He recounted one exchange with Frangopoulos in which the pair talked about the network’s impending launch on June 13. “At one stage, about a month before the launch, [Frangopoulos] said, ‘we’re launching a boat that’s only half-built. We’ll build the rest when it’s floating’,” Neil said.

“I said, ‘I’m not a shipbuilder, but it seems to me if you launch a boat that’s only half-built it will sink’.”

Frangopoulos told The Sydney Morning Herald and The Age in February that GB News was “a speedboat in an ocean of supertankers and quite frankly that is a terrific, empowering position to be in”.

Colleagues who worked with Frangopoulos during his two decades running Sky News Australia and more recently at GB News say Neil’s criticisms are the work of a prima donna and riddled with inconsistencies. Several former colleagues praised Frangopoulos as a generous and talented boss. He has also chaired the Walkley Foundation.

“The idea that Andrew is a monster to work with and some right-wing maniac is just crazy,” one staffer said. “This was obviously a personality clash with Andrew Neil, who is brilliant but can sometimes be difficult.”

A spokeswoman for GB News said Neil’s concerns about the channel’s editorial direction were wrong. “While we are deliberately disruptive, we have never veered from our editorial charter and the suggestion that we have, and that Mr Neil was attempting to prevent a so-called shift to the right, is wholly inaccurate.”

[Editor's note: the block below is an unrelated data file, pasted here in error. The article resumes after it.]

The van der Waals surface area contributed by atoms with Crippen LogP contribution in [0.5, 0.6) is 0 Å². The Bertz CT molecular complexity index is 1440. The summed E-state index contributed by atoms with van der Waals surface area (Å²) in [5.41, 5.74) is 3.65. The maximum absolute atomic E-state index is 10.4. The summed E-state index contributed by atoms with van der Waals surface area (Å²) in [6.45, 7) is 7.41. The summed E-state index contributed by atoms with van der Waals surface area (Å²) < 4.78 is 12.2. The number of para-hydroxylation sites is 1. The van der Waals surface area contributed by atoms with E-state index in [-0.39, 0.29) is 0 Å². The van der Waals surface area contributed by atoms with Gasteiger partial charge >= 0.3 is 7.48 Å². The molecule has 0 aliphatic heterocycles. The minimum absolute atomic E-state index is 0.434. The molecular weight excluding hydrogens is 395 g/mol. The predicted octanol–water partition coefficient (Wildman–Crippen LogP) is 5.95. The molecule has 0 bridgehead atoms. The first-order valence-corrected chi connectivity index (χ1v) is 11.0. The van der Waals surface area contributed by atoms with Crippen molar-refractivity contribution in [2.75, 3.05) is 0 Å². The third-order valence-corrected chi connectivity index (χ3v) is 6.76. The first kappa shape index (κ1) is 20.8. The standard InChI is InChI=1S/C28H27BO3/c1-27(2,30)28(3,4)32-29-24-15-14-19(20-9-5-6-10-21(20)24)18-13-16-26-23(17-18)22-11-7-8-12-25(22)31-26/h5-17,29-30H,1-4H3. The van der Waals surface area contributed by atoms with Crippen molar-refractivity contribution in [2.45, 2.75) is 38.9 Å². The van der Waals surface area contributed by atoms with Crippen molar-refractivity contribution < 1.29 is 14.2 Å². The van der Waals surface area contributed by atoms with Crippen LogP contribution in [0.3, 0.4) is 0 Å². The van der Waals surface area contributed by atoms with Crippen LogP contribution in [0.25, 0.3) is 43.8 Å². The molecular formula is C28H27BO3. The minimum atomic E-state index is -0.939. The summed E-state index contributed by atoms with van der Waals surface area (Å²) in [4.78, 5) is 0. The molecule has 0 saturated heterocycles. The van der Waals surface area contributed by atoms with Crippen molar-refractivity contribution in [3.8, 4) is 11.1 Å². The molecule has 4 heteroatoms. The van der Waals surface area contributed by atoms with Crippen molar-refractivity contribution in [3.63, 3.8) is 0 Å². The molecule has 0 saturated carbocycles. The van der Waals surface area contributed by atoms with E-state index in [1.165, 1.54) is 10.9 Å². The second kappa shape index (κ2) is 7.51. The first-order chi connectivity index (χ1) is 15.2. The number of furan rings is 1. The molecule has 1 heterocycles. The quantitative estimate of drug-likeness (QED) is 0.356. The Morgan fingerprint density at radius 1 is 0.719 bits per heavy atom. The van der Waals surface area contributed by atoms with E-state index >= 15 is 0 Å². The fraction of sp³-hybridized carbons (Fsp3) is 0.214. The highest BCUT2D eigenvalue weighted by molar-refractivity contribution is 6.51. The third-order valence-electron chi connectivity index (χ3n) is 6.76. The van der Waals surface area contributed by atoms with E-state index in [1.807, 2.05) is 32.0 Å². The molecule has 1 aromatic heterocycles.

Ofcom, the media regulator in charge of policing strict impartiality rules, has not launched any investigation into GB News.

Colin Brazier, the highly respected British journalist who has taken over Neil’s old primetime slot, told viewers that GB News had introduced much-needed new competition: “Our critics say we are coarsening public debate. I would say we are enlarging that debate,” he said.

“If you want to know how Britain works, you’ve got a better chance of doing so if you read The Telegraph and The Guardian, The Sun and The Mirror. But in broadcast Britain, where are the alternatives?”

Frangopoulos declined to be interviewed but the board told staff last week they were committed to GB News and its “mission to build a channel that stands for tolerance, mutual respect, free speech and fair debate”.

”We have a lot of collective experience of start-ups and we understand their nature: they must innovate rapidly at the beginning, but the road to their full potential is a long one,” the board said. “As investors we understand they need support and patience. We have both. No startup is easy and creating a truly multimedia tech business fit for the 21st century is hard.“

GB News UK is also preparing for the launch of Talk TV, a Rupert Murdoch-backed channel which will be available on linear and internet television. Outspoken journalist and broadcaster Piers Morgan has signed on as the network’s star.

Don’t be shocked if Neil joins him there for one last TV gig.